Yet this resembles the attitude that Karen Hughes, Under Secretary of State for Public Diplomacy, took to the Middle East on a 2005 trip to improve U.S. image. “‘I am here to listen and to learn and to work to strengthen the relationship and close partnership between our two countries,’ Ms. Hughes declared in Turkey,” where “American officials have not only had to defend the Iraq war but also to counter erroneous press reports of large numbers of rapes of Iraqi women by Americans. Earlier this year, many papers reported that the tsunami in Asia last December was caused by an American undersea nuclear explosion.”

A study two years ago by a panel led by Edward P. Djerejian, a retired diplomat, indicated that anti-American sentiments around the world had risen to alarming levels. Mr. Djerejian said recently that 80 percent of the hostility derived from American policies, especially on Israel, Iraq, the treatment of Iraqi prisoners by Americans at Abu Ghraib prison and the detention of people captured by the Americans at Guantánamo Bay, Cuba.

“Karen understands that ‘it’s the policies, stupid,'” Mr. Djerejian said in a recent interview. But the other 20 percent, he said, could be addressed by a sophisticated media strategy that Ms. Hughes should be able to provide.

To state the obvious, the policies have not changed; we are still in Iraq, we rattle our sabers at Iran, and we continue to sustain Israel.

[Hughes] addressed several policies, but in concise sound bites rather than sustained arguments. In American campaigns, such messages repeated over and over can have an effect because a presidential candidate dominates the news with every statement he makes, and if that fails to work, money can be poured into saturation advertising. . . . But Ms. Hughes made it plain that “public diplomacy” was not a one-trip exercise and that she would continue to travel around the world, hone her message and show that the United States was capable of listening — and to urge State Department officials to think in those terms as well.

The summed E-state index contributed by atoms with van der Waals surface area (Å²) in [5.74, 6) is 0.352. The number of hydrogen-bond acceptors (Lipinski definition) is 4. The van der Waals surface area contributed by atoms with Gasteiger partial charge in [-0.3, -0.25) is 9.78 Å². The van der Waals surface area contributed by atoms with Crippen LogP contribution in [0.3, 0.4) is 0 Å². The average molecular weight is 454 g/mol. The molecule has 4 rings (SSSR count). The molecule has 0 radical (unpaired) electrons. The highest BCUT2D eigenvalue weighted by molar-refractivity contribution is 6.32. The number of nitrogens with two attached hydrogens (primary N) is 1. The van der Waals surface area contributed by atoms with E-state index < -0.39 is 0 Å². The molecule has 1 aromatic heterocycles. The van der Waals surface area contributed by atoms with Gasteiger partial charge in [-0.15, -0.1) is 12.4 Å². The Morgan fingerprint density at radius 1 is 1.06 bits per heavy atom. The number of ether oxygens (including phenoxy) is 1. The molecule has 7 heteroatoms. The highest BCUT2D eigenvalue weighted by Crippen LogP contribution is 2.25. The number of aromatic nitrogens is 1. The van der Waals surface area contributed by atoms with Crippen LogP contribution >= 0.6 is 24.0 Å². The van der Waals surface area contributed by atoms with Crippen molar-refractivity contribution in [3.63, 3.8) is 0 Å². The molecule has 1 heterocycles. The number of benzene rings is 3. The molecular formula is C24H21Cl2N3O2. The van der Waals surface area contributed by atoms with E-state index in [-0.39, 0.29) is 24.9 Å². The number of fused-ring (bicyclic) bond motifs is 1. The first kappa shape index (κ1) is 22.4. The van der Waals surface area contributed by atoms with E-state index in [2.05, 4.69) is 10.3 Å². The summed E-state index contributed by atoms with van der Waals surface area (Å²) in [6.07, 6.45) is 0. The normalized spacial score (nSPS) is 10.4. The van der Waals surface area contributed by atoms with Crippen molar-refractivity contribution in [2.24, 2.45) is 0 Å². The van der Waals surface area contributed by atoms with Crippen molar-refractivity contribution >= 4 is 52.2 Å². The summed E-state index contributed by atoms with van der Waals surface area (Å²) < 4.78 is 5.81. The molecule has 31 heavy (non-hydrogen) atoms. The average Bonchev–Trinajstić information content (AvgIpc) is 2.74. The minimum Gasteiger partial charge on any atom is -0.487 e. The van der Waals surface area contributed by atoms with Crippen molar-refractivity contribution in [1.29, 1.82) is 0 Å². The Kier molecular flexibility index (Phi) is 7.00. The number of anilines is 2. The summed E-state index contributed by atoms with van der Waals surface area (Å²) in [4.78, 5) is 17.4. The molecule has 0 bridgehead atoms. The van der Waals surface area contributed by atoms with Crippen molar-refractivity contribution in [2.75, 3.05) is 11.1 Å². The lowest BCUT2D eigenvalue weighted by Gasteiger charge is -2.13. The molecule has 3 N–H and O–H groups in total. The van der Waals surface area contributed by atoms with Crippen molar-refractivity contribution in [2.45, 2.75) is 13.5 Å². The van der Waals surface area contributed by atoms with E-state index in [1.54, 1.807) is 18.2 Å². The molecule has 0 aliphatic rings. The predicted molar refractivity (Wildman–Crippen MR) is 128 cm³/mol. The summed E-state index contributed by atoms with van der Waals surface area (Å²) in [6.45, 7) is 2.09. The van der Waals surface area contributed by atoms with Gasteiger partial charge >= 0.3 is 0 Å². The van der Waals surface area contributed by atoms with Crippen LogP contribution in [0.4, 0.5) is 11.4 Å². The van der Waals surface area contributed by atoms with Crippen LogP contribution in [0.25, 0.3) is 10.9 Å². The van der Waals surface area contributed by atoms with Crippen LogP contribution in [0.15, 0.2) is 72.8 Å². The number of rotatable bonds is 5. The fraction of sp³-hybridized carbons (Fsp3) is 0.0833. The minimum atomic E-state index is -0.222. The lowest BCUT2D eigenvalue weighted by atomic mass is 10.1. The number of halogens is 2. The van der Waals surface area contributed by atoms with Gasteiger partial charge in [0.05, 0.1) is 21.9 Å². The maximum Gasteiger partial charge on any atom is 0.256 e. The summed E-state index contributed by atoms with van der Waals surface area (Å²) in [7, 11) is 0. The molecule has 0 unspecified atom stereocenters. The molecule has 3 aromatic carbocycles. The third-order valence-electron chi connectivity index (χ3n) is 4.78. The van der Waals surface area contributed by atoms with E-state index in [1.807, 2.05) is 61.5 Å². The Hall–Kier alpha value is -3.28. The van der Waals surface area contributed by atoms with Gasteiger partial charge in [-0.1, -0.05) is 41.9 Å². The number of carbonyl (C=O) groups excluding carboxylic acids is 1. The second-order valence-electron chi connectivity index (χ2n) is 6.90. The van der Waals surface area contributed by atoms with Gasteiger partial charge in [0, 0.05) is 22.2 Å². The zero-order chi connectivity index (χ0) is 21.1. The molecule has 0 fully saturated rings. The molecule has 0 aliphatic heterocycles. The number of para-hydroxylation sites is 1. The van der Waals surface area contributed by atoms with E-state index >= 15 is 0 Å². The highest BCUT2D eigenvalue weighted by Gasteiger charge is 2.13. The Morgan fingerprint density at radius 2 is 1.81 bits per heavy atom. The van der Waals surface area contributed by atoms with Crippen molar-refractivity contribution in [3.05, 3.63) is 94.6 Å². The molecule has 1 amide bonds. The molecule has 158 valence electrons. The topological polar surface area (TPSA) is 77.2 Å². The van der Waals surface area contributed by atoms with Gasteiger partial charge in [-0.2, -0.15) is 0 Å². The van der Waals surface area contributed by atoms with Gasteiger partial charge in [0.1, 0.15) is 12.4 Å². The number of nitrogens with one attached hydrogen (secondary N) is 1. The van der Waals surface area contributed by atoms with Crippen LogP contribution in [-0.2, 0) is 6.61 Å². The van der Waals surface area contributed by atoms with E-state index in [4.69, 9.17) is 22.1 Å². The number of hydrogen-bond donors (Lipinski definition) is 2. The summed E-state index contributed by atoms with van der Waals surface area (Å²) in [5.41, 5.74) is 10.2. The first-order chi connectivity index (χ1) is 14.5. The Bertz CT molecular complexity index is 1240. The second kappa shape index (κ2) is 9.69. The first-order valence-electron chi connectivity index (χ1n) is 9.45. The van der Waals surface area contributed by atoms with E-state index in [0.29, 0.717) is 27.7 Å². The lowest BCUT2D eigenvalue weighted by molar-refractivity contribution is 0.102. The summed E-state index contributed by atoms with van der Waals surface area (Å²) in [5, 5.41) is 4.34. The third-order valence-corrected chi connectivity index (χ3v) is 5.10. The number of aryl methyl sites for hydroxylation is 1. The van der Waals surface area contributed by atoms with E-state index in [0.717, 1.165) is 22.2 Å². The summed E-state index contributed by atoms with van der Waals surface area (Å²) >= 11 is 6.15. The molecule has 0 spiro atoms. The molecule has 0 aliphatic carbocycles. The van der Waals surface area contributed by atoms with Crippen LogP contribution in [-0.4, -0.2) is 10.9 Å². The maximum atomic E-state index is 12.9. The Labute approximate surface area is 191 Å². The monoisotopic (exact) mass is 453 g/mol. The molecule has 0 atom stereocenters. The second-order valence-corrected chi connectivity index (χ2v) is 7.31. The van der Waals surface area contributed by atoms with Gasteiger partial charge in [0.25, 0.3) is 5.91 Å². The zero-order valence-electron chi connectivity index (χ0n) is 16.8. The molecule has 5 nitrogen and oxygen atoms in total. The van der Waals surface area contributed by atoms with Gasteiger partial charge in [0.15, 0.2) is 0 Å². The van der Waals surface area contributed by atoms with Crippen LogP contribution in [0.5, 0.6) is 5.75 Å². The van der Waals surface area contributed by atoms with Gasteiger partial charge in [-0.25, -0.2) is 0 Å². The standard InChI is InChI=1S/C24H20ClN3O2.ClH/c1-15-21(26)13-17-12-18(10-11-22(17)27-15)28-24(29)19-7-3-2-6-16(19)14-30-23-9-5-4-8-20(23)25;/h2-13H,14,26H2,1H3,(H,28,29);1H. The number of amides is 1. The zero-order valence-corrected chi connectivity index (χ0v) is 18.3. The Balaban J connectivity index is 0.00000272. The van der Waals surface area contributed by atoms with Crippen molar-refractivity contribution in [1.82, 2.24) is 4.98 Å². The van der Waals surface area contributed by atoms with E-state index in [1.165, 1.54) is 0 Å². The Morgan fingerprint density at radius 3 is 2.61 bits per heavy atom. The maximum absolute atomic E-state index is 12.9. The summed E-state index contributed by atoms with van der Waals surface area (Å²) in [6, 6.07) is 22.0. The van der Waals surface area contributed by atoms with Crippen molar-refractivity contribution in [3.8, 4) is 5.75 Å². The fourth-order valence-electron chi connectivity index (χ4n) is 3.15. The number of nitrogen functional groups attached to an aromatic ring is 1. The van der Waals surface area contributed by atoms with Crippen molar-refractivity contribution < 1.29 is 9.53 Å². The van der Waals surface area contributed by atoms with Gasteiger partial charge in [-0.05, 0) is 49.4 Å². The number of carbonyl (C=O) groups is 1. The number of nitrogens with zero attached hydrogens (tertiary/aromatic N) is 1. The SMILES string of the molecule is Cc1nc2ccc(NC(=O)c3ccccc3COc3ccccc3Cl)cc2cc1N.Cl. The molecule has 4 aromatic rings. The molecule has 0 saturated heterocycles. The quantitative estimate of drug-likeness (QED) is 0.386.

Hughes’ role is not to change policy, but to advocate existing policy, as if that message could be injected into Arab publics in the old “hypodermic needle” paradigm of media effects. Even the old linear communication model includes a channel for feedback, but messages here travel only in one direction; Hughes’ “listening” is without substantive effect. Her message–and any like it–fails to address a sense of secular values as corrupting values and fails to carry the legitimacy that could only come from a meaningful response to Arab grievances. It is exactly the sort of message we would expect from one set of fundamentalists to another, even as the killing continues.

Tell me again what the difference is?

In another demonstration that Democrats are not an alternative to Republicans, abstinence-only education “could even get an increase [in funding] with the aid of an unlikely ally: House Appropriations Committee Chairman David R. Obey (D-Wis.), one of the old liberal lions,” according to a Los Angeles Times article. “Expectations that a Democratic-controlled Congress would gut abstinence-only education rose this spring after a major federally funded study concluded that such programs do not appear to have any effect on sexual abstinence among youth, nor on age of sexual initiation or number of sex partners.” But Obey is not alone; according to the article, “some Democrats are suddenly protecting the programs.”

“The Democrats, and most notably Henry Waxman, used the abstinence-only issue as the cornerstone of the claim that the Bush administration was putting ideology and politics ahead of science,” said James Wagoner, president of Advocates for Youth, a nonprofit policy organization on sexual health. “Now they suddenly have gone mute and silent when their own people are in power. There is an element of political hypocrisy here.”